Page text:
Home improvement loans are specific types of real estate loans that are used for the purpose of completing home renovation projects. These are usually drawn from the same types of companies that issue mortgage loans and are sometimes considered to be a type of second mortgage. They can also be issued independently by banks and other lending institutions.
Home improvement loans are similar to home equity loans, although equity loans can be used for a broader range of purposes.
Some common uses of home improvement loans include:
- Repairing broken property structures
- Upgrading windows, doors, overhanging eaves, and other structures
- Adding an additional room or an additional story to a home building
- Adding office spaces for at-home-business use
- Various home gardening and landscaping projects
- Lengthening or widening driveways, garages, or walkways
- Building an additional guest house or storage shed in the backyard
- Overall maintenance and property renovation
Generally, it’s up to the homeowner to determine how the additional funds will be used. Home improvement loans are often somewhat easier to obtain than a full second or third mortgage. The main requirement is usually that the borrower use the funds only for home improvement purposes, and not for other uses (such as vacation or recreation).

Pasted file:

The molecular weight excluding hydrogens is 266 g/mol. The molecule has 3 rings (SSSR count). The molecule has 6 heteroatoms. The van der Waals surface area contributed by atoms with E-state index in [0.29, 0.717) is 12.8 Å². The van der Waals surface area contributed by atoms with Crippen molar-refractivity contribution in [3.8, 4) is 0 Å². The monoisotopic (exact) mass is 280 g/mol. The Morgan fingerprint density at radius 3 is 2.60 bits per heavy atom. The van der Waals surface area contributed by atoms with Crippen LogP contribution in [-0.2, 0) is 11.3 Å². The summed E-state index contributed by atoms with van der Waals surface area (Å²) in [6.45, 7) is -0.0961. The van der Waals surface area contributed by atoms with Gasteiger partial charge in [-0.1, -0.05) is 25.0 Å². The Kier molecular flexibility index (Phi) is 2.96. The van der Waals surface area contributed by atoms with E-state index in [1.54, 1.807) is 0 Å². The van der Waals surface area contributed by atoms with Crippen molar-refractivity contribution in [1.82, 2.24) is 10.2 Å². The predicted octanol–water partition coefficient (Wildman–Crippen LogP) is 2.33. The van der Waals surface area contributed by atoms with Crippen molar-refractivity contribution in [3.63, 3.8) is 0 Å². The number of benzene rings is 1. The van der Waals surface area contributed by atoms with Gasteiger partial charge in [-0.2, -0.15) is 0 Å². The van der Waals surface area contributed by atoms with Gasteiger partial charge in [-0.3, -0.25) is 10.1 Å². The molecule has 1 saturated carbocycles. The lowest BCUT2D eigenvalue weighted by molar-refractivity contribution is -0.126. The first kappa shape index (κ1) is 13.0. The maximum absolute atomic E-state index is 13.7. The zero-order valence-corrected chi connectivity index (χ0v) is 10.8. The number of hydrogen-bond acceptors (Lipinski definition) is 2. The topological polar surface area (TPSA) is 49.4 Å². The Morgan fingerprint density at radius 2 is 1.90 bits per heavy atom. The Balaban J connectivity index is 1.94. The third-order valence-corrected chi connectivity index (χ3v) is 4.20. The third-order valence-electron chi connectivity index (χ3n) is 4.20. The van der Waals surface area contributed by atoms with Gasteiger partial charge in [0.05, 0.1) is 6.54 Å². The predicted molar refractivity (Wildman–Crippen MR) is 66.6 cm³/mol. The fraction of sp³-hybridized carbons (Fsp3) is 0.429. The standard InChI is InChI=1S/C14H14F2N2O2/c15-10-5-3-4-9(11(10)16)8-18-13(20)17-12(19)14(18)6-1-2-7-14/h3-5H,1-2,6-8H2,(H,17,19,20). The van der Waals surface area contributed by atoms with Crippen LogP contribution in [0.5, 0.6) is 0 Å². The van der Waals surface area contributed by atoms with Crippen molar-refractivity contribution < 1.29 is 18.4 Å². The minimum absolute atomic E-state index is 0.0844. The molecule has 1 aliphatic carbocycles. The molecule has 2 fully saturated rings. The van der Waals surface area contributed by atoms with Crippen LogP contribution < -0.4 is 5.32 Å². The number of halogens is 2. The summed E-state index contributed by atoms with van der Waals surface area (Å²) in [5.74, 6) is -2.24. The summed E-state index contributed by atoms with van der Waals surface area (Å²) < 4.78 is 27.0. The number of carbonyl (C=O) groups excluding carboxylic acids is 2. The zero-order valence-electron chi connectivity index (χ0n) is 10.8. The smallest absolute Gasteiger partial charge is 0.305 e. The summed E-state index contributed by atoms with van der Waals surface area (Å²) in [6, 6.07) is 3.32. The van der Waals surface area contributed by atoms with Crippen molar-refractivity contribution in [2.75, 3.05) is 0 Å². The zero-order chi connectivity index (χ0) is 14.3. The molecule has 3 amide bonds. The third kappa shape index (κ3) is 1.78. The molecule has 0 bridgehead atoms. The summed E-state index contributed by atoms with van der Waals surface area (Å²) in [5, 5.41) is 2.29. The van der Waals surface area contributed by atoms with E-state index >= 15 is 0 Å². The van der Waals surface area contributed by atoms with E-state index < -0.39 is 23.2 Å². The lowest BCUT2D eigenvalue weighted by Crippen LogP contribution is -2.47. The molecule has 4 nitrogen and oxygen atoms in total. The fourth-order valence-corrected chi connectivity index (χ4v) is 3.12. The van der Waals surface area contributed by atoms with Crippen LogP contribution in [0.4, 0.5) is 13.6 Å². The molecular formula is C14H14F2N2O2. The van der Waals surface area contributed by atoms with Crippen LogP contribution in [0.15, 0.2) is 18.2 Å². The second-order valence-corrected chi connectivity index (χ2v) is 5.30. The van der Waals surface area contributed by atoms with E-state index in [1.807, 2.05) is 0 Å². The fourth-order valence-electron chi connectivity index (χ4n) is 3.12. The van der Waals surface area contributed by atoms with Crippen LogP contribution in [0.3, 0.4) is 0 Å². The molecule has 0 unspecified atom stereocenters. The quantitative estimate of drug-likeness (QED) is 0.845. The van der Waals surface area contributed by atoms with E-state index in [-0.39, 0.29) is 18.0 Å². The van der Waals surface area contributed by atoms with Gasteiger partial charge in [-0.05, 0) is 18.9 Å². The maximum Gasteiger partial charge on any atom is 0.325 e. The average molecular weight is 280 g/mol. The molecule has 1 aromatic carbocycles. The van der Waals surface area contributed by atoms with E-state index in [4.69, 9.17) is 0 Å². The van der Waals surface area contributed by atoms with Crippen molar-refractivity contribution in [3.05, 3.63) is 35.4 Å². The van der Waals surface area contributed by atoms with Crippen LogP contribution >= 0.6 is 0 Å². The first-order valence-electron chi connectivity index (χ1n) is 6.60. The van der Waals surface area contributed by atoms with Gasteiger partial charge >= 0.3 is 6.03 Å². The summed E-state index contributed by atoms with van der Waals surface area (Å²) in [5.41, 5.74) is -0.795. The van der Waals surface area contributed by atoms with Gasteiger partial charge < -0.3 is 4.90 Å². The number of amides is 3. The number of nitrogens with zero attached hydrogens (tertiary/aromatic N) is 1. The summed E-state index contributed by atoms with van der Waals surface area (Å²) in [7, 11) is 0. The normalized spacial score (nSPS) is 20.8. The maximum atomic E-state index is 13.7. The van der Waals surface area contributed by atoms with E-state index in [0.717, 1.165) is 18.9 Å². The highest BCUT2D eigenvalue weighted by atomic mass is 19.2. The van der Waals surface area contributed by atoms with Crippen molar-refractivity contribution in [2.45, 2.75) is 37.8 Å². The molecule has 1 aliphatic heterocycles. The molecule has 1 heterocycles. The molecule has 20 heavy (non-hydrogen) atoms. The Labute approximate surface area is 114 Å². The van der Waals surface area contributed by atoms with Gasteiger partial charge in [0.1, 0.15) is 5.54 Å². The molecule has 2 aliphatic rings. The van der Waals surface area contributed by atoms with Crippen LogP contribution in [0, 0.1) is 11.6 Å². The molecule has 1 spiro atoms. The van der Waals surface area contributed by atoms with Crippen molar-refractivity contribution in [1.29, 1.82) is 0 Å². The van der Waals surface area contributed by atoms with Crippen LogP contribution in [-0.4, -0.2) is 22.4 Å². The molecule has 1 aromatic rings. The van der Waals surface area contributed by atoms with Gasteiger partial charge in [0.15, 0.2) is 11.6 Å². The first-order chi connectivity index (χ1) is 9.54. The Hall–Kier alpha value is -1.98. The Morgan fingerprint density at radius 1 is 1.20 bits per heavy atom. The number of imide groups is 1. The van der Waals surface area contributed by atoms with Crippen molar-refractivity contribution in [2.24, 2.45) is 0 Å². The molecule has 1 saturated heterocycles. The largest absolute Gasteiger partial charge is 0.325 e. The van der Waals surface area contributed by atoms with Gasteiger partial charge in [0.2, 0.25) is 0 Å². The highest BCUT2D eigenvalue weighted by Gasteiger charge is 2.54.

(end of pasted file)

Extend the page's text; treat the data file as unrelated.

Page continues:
Disputes arise when the borrower does not repay the loan. Under the contract terms of a home improvement loan, the borrower must repay the loan even if the home improvement project is not completed. If the loan is not repaid, it can go into default just like any other loan.
Another common dispute in this area occurs in the context of approval and eligibility. As mentioned, home improvement loans tend to be a bit easier to obtain than other home loans; however, basic requirements such as good credit are needed. Disputes over eligibility requirements can put a hold on a home renovation project and can even lead to lawsuit in some instances.
Lastly, home improvement loan fraud is also a common issue. This is similar to mortgage fraud and other types of loan fraud. Many new homeowners or "absentee homeowners" (those who live outside the country) can become targets for loan fraud.
Home improvement loans can sometimes be complex and may require the assistance of a qualified real estate lawyer. Your attorney can help you when it comes to obtaining, negotiating, or revising a home improvement loan arrangement. Also, your lawyer can represent you in a court of law if it becomes necessary to file a civil lawsuit for damages.